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Case Study - Community Preservation and Development Corporation

Community Preservation and Development Corporation
2010 Mayor's Environmental Excellence Award Winner: 
Outstanding Achievement by a Construction/Development Company 


The Green Renovation of Wheeler Terrace

The green renovation of Wheeler Terrace, a 116-unit, seven-building affordable apartment complex in the Washington Highlands neighborhood of Southeast DC, plays a key role in addressing the immense need to improve the health and environmental aspects of buildings, especially those in lower-income communities, while at the same time preserving affordable rents for residents. CPDC's senior staff has made a goal of going "green" in three areas: in new development, of which Wheeler Terrace is our model community; in operations of our existing properties; and in day-to-day operations.
    



The green approach concentrated on six features:

  • Thermal Envelope - the exterior walls were thickened, and R-13 batt insulation added to the existing masonry wall to create a wall with a total insulating value of R-19. All windows were replaced with vinyl, insulating window units with Low-E glazing and a U value of .27. Finally, the existing roof membrane and insulation were removed and replaced with R-38 rigid insulation. The improvements contributed to an improvement of the efficiency by 24.7% over the 2007 ASHRAE 90.2 energy efficiency standards. "
  • Ground Source Heat Pump - the heating and air conditioning system will be fed with an ultra high-efficiency Ground Source Heat Pump which uses underground wells to preheats a glycol solution (similar to anti-freeze) using the earth's ambient 57 degree temperature. This system requires an average of 15 wells, each 450 feet deep per building. Although the upfront cost of this system is $600,000 more expensive, there is payback in 8-1/2 years. Recent unit utility bills average 40/month.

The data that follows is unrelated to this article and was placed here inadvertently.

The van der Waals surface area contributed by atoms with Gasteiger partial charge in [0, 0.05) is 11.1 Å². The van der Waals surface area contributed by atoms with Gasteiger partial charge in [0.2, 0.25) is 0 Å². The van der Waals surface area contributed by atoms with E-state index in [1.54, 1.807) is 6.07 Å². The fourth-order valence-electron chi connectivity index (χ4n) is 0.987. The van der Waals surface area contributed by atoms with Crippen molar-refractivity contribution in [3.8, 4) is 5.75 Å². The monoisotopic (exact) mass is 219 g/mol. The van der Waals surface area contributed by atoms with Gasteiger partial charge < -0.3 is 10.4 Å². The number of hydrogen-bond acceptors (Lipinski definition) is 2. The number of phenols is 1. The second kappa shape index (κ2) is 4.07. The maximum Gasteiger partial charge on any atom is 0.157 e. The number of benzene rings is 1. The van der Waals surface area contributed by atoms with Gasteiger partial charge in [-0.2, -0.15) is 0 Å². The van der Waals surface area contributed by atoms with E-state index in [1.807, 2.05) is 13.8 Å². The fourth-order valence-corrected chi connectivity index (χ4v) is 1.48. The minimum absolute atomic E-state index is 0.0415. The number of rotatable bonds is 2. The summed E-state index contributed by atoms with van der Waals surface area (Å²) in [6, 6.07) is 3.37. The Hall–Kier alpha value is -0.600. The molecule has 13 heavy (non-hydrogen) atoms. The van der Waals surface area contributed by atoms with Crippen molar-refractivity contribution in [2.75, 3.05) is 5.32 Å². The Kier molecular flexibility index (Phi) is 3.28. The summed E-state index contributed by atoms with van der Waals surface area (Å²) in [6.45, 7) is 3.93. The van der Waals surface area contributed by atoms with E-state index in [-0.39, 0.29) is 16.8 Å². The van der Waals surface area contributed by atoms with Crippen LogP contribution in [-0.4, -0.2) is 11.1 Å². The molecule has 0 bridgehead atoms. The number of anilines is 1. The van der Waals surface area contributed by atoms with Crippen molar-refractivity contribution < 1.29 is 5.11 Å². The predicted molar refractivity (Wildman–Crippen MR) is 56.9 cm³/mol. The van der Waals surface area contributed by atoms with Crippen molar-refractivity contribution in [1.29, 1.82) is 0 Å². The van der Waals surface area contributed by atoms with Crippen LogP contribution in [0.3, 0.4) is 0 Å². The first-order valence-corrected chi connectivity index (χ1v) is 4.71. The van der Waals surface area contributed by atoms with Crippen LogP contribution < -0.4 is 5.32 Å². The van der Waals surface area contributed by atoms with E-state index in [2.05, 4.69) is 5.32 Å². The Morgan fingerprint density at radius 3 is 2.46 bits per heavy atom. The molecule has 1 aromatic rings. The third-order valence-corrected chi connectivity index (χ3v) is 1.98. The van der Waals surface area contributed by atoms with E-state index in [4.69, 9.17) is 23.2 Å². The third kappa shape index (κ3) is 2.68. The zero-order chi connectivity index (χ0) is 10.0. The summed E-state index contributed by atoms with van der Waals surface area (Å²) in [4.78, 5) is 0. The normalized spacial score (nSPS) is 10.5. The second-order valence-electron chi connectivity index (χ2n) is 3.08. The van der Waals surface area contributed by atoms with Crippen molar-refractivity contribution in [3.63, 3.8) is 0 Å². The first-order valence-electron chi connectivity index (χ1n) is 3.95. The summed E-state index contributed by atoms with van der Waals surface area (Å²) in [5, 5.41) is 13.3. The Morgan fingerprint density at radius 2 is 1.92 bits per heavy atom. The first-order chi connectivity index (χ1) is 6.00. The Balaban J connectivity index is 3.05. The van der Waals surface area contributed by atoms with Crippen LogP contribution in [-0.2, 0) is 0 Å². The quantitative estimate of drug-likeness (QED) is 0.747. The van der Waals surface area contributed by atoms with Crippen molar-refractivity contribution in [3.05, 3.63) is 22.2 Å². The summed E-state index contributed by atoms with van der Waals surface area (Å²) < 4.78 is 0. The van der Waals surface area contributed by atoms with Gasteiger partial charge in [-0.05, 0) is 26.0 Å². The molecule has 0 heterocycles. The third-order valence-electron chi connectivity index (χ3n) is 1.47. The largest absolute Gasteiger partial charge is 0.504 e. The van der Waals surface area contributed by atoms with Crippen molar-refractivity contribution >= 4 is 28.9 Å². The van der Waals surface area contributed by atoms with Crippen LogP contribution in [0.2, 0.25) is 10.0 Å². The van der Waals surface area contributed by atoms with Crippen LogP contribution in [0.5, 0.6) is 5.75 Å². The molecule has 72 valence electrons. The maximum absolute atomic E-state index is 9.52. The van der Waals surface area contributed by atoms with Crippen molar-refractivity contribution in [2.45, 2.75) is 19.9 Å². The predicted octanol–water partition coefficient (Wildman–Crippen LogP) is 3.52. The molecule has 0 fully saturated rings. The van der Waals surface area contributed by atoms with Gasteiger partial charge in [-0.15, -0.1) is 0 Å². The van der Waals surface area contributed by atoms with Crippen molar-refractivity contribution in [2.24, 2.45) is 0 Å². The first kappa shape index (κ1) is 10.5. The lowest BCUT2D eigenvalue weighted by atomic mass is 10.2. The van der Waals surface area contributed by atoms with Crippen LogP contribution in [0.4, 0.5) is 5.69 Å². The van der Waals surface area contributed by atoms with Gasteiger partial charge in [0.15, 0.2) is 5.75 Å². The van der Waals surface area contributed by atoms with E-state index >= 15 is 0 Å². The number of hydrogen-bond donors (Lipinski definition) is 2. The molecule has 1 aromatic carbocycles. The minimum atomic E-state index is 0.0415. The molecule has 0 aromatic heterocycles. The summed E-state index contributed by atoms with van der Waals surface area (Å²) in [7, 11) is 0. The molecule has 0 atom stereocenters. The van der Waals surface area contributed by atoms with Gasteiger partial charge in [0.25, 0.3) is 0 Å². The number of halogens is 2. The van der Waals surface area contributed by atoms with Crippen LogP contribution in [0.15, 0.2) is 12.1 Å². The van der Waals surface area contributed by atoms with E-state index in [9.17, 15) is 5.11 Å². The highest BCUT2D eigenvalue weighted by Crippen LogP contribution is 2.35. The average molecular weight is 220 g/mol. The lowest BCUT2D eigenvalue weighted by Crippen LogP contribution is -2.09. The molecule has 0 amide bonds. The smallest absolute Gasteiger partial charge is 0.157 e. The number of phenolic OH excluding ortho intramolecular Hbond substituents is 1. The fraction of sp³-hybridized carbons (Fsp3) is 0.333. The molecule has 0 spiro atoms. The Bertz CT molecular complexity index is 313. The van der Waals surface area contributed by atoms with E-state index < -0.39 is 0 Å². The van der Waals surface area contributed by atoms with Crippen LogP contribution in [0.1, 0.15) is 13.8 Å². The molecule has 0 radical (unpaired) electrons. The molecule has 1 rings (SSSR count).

• Roof System - the pre-existing flat roof was upgraded with a new energy-efficient white reflective roof that allows less solar heat gain within the building and eliminating the Heat Island effect often noticed in buildings.
  • Storm Water Management - an underground sand-filter system was added to catch, filter and divert these waters into the adjacent public sewer. In the future, this water can also be used for landscaping.
  • Indoor Air Quality - tempered outdoor air is circulated into the building's central corridor. This fresh air is then able to enter each apartment unit under a raised door intake design and is ultimately vented back outside through a kitchen and bathroom exhaust. This system produces 30 cfm (cubic ft/minute) of air.
  • Green Opportunity (GO) Center - the Wheeler GO Center is a single room located within the Wheeler Community Room that provides visitors with information about how the green features benefit residents' lives. Green exhibits are being designed by a Smithsonian Exhibit Planner and will allow residents and youth to participate in various workshops on green education. A computer lab is also included. Other project "green" features include the following:
    • Low-flow showers and sinks, and dual-flush toilets that use 30% less domestic water than normal projects
    • Paint, adhesives, sealants, carpet, composite wood, and insulation that is low in volatile organic compounds (VOC)
    • Energy Star appliances and lighting in kitchens and bathrooms to reduce electricity costs
    • Flooring, insulation, gypsum board, carpet and other materials containing pre- and post-consumer recycled content
    • An Urban Garden is being built on-site that will allow youth and adults to participate in an urban gardening program designed to encourage good nutrition and education.

The comprehensive scope of rehabilitation emphasizes green building performance standards, making Wheeler Terrace the District of Columbia's first Leadership in Energy and Environmental Design (LEED) certified affordable housing property (Gold level). Another central design feature is CPDC's focus on having the site to meet "Green Communities" standards for affordable housing.

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